CyclingEdinburgh.info

Spokes to Redo Count

Posted by chdot on May 10, 2007

Nothing to do with elections or dubious ballot papers – it’s a cycle count. Last November campaigners counted the number of people cycling to work on Lothian Road – “bicycles comprised 133 of the 954 northbound vehicles on Lothian Road between 8 and 9am, peaking at 18.4% of total traffic between 8.45 and 9.00am, and over 10% in each quarter-hour period.” (Details)

Counting was also done on George IV Bridge, both will be revisited next week. Even higher figures are expected on a sunny (?) spring day. The number of cyclists in Edinburgh is certainly on the increase, though reliable figures are hard to come by. Most mechanical counters in the city have been out of action for some years. New ones are planning with funding from SEStran.

Figures for London were reported recently. They show an increase of six per cent in the past year and 83 per cent since 2000. (NOTE: “the number of cyclists killed or seriously injured on London’s roads has fallen by 28 per cent.”) It seems likely that a similar increase has been seen in central Edinburgh. Many UK cities have seen little change.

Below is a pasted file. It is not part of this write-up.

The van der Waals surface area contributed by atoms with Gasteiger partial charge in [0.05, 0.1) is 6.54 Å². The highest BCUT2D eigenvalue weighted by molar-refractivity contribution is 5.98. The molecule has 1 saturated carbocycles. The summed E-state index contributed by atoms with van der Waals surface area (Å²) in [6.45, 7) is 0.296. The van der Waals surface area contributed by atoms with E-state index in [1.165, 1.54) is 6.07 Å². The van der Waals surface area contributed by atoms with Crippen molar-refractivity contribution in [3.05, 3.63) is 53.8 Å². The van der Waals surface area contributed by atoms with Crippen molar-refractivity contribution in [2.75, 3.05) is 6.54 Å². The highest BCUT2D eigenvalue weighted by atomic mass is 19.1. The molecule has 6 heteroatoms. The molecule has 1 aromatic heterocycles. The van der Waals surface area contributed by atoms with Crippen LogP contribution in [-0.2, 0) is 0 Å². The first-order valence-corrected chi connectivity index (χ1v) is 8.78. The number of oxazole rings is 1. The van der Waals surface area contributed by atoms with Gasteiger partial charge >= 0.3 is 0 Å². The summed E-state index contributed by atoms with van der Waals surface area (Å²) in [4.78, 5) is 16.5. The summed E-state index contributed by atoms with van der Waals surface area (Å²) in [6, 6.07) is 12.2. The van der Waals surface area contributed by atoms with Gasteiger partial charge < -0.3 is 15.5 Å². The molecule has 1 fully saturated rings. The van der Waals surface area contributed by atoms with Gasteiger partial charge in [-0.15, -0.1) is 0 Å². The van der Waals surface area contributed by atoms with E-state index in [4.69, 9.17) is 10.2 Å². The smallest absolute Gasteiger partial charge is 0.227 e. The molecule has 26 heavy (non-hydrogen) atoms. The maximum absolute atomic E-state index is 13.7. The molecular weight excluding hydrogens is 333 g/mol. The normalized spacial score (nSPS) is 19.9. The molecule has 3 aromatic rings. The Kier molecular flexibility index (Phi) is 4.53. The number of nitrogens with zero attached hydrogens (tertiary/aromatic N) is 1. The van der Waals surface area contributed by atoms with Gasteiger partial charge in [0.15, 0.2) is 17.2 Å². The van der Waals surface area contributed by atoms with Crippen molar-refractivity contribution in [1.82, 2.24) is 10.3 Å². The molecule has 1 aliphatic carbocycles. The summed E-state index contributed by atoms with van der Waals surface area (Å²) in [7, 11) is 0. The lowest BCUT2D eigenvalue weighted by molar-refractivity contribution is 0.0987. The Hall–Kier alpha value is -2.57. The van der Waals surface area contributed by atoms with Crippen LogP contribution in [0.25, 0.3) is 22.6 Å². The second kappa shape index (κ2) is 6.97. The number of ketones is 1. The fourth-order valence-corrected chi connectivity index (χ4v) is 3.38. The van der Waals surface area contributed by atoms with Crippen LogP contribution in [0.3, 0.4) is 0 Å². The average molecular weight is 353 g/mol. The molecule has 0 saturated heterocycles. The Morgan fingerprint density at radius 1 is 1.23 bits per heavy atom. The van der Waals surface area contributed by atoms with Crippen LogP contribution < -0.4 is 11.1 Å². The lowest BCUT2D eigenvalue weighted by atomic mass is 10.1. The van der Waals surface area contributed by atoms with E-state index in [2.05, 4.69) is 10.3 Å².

London has the Congestion Charge, Edinburgh has increased the number of areas with permit parking. Spending by City of Edinburgh Council is better than in many other places but clearly not the English Capital – “The Mayor of London and Transport for London have increased investment in cycling by 50 per cent this year from £24 million in 2006/07 to £36 million in 2007/08. In 2000 investment in cycling stood at just £5.5 million.

London is also actively promoting cycling. Perhaps some of Edinburgh’s new councillors will take a keen interest in increasing resources (cash AND staff) and improve promotional activities. This could include making sure that Cycle Training is more widely available in schools.

The Council could actually do more to celebrate its own activities over the years. Improvements to the physical cycle network, Safer Routes to School projects and traffic calming zones are real achievements. One significant area of weakness is maintenance (vegetation management, renewal of road markings etc.), which is to do with split between ‘capital’ and ‘revenue’ spending. Some of the responsibility here is with the Scottish Executive and the way it allocates funding.

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